Pumped from the Tristar Ruby, a US cargo of LNG from Cove Point, Maryland inaugurated last weekend Croatia’s first liquefied natural gas landing terminal at Krk, an island in the northern Adriatic. POWERGLOBE, a Qatar company, has booked the terminal’s full capacity through 2023, largely with gas from the US and Qatar, reports CEEnergy News. With the terminal’s capacity equal to Croatia’s current consumption of 2.9 bcm, almost all from Gazprom, Ukraine is negotiating with Croatia and Hungary to send the US and Qatar gas to Ukraine, Serhiy Makogon, head of Ukraine’s Gas Transmission System Operator, writes on his Facebook page. Krk is about 1,000 km southwest of Chop, Zakarpattia.
Separately, Azeri gas has started moving through the new Trans Adriatic Pipeline, Interfax-Azerbaijan reports from Baku, citing Azerbaijan’s Energy Ministry. This 878 km pipeline picks up Azeri gas from Turkey’s terminus of the Trans-Anatolia Pipeline and then pushes it across northern Greece, Albania, under the Adriatic and, finally to Italy, near Brindisi. Competing with Russian pipelines, the Azeri pipeline is designed to transport 10 bcm a year from the Shah Deniz field in the Caspian. The pipeline design allows for compressors to double capacity to 20 bcm. For comparison, Ukraine imported about 14 bcm for internal consumption in 2020.
Tomasz Fiala, CEO of Dragon Capital, and Ivan Svitek, former Chairman of Alfa Bank Ukraine, have signed an agreement to buy Unex Bank from Vadim Novinsky’s Smart Holding. “The Antimonopoly Committee of Ukraine has already approved the agreement,” Smart Holding said Thursday. Last year, Fiala and Svitek, both Czechs, tried to buy Idea Bank, but could not come to terms with the Polish owner over price, reports Interfax-Ukraine. The price for Unex has not been disclosed. According to the National Bank of Ukraine, Unex has $28 million in assets, making it rank 64th among the 74 banks operating in Ukraine.
To prevent a strengthening of the hryvnia, the central bank bought a net $335.5 million on the interbank market in December. By contrast, during the whole year, the bank bought a net $1.1 billion, reports the National Bank of Ukraine. The Bank intervenes to prevent exchange rate volatility. The 2021 budget is predicated on an average exchange rate this year of UAH 29.1 per dollar, a 3% devaluation from today’s rate of 28.27.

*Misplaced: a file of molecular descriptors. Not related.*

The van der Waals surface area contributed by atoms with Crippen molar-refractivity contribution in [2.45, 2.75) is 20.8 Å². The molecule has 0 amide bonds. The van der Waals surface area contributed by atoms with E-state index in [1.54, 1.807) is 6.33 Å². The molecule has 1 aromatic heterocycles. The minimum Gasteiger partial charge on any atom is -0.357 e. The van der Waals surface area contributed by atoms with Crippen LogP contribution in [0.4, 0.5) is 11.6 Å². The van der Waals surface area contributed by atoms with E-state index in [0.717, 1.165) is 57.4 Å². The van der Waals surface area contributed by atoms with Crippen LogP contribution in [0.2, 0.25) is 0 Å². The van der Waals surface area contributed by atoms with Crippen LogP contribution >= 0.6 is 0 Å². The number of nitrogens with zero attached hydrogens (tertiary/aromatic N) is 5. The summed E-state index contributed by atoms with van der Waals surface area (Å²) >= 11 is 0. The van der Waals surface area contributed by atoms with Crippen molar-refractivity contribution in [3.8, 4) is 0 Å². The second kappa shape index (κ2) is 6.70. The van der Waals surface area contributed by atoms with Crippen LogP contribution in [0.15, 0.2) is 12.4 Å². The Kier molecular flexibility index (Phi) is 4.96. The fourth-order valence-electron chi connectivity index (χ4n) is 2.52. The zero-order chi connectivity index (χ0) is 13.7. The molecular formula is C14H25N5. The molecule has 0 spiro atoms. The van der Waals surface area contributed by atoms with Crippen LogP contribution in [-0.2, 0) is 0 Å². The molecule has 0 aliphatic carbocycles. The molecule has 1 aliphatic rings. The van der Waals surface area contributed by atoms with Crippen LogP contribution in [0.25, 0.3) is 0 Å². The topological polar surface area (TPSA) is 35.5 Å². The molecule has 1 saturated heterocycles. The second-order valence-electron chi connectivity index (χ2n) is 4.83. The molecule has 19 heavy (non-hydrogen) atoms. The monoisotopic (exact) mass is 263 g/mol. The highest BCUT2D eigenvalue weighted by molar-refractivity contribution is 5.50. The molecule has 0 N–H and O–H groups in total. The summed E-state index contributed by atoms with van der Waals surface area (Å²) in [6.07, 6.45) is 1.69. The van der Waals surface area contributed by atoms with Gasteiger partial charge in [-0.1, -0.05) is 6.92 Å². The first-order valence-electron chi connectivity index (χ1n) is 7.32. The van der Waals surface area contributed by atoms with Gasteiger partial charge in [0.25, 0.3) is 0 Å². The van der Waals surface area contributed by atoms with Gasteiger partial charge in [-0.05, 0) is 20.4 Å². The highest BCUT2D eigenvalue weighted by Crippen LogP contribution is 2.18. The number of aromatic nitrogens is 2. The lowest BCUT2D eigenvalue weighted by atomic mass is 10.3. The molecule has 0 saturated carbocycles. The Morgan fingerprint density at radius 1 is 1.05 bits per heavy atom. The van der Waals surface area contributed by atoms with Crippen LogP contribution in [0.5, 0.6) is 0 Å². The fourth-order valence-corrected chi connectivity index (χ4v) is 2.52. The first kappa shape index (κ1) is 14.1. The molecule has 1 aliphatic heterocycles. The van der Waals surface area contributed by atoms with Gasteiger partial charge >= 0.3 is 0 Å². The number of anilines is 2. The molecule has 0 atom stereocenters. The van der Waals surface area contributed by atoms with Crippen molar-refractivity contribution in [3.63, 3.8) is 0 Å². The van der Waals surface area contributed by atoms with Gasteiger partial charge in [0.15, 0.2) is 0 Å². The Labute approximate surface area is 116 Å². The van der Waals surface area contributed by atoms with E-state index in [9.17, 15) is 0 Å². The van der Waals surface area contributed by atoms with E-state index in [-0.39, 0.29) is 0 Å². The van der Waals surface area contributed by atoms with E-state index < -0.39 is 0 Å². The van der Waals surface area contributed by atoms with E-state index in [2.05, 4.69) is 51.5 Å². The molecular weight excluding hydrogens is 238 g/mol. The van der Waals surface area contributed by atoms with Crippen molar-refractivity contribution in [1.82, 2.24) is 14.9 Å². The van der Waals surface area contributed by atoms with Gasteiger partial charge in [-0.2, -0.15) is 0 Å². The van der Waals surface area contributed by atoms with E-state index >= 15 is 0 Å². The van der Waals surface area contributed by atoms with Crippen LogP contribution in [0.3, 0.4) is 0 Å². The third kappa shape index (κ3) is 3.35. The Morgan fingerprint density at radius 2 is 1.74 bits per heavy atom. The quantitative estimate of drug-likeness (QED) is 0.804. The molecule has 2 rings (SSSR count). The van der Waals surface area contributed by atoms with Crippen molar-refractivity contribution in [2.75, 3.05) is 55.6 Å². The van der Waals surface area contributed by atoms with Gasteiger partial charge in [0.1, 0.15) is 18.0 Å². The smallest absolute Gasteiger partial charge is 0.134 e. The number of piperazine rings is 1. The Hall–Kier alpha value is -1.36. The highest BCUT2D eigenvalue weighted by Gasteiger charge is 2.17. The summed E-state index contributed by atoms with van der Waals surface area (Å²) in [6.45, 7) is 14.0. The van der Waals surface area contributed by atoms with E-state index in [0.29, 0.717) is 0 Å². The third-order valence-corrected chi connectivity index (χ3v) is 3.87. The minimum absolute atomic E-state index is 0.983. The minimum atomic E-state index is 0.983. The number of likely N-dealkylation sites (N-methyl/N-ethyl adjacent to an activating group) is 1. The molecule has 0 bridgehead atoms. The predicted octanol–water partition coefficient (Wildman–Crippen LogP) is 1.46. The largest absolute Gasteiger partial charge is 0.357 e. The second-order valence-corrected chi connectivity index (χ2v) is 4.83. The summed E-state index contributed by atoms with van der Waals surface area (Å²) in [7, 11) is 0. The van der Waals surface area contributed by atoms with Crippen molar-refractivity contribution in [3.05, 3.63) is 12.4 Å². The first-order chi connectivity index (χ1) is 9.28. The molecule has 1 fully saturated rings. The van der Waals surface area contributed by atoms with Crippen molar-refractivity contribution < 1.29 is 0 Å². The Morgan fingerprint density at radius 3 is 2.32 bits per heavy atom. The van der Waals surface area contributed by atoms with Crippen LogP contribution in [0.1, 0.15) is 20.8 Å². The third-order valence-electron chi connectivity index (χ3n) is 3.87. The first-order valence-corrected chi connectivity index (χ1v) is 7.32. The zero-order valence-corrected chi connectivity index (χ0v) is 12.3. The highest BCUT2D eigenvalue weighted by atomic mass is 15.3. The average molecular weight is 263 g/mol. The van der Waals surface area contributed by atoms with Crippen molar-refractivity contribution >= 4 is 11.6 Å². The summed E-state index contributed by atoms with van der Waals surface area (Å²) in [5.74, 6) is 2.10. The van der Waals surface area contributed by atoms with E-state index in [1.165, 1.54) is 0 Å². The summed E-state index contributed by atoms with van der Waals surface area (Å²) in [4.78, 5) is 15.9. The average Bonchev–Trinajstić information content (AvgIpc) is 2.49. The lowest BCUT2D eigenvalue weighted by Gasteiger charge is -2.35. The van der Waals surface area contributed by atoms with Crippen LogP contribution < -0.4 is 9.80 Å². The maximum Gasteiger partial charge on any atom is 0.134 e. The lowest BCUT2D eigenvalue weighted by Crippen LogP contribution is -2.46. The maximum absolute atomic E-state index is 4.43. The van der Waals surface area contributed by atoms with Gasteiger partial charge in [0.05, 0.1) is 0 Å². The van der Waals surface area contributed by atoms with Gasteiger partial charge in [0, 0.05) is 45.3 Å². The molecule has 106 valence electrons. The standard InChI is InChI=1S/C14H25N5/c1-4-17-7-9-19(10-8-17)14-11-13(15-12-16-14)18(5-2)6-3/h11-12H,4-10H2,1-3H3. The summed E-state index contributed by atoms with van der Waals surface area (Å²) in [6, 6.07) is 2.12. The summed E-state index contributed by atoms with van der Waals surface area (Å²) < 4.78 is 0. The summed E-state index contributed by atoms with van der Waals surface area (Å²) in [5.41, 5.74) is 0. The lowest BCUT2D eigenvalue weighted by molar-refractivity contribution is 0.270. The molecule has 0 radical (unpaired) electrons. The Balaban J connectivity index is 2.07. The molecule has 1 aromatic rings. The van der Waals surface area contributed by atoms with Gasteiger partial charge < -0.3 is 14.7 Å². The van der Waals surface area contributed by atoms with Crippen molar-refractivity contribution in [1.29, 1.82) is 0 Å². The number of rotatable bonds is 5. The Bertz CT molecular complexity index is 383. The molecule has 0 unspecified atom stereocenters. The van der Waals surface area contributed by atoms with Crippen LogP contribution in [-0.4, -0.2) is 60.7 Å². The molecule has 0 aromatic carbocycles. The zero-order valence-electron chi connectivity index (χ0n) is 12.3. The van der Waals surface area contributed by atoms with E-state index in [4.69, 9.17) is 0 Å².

Ukraine’s minimum wage increased Friday by $35, $212 per month. On Dec. 1, it increases to $230. With the minimum wage largely used to calculate pensions, Ukraine’s average monthly wage is $480.
Real wages were up 8% yoy in November, reports the State Statistics Service. Nationally, the average nominal wage was $404. In Kyiv, the wage was 54% higher — $622. Nationwide, the biggest regional increases were: Luhansk and Chernivsti + 21%; Ternopil and Mykolaiv + 20%; Khmelnytsky and Rivne +18.5%; Ivano-Frankivsk and Kherson +18%), and Sumy and Kirovohrad +15%.
Despite the global economic recession, Ukraine’s trade deficit dropped in half last year, from $10.22 billion to $4.9 billion in 2020, Taras Kachka, Ukraine’s Trade Representative, wrote on Facebook. Helped by strong commodity prices, Ukraine’s exports were down only 1.7%, to $49.3 billion, he writes. In the month of December, exports were up 18% yoy, to $4.9 billion. Kachka writes: “The secret of December numbers is pretty simple – metal and ore prices are rising worldwide at a crazy rate.”
Despite a poor harvest, exports of the top three grains – corn, wheat and barley – were down only 2.3% yoy in dollar terms, to $9.4 billion for 2020. “Due to the reduction in the harvest, physical exports are smaller than last year,” wrote Kachka, who is also deputy minister of Economic Development, Trade and Agriculture. “But this decrease in physical exports is compensated for price increases.”
With new US sanctions on Nord Stream 2 made final by Friday’s vote in the US Senate, the Norwegian company, Det Norske Veritas (DNV) GL announced Saturday that it will not be able to certify the $11.6 billion Russia-German Baltic gas line, RBK news site reports from Moscow. “Due to the current situation, DNV GL is unable to issue a certificate upon completion of the pipeline,” DNV GL told RBK. “DNV GL will cease all inspection activities of the Nord Stream 2 pipeline system in accordance with the sanctions and as long as these sanctions remain in effect.”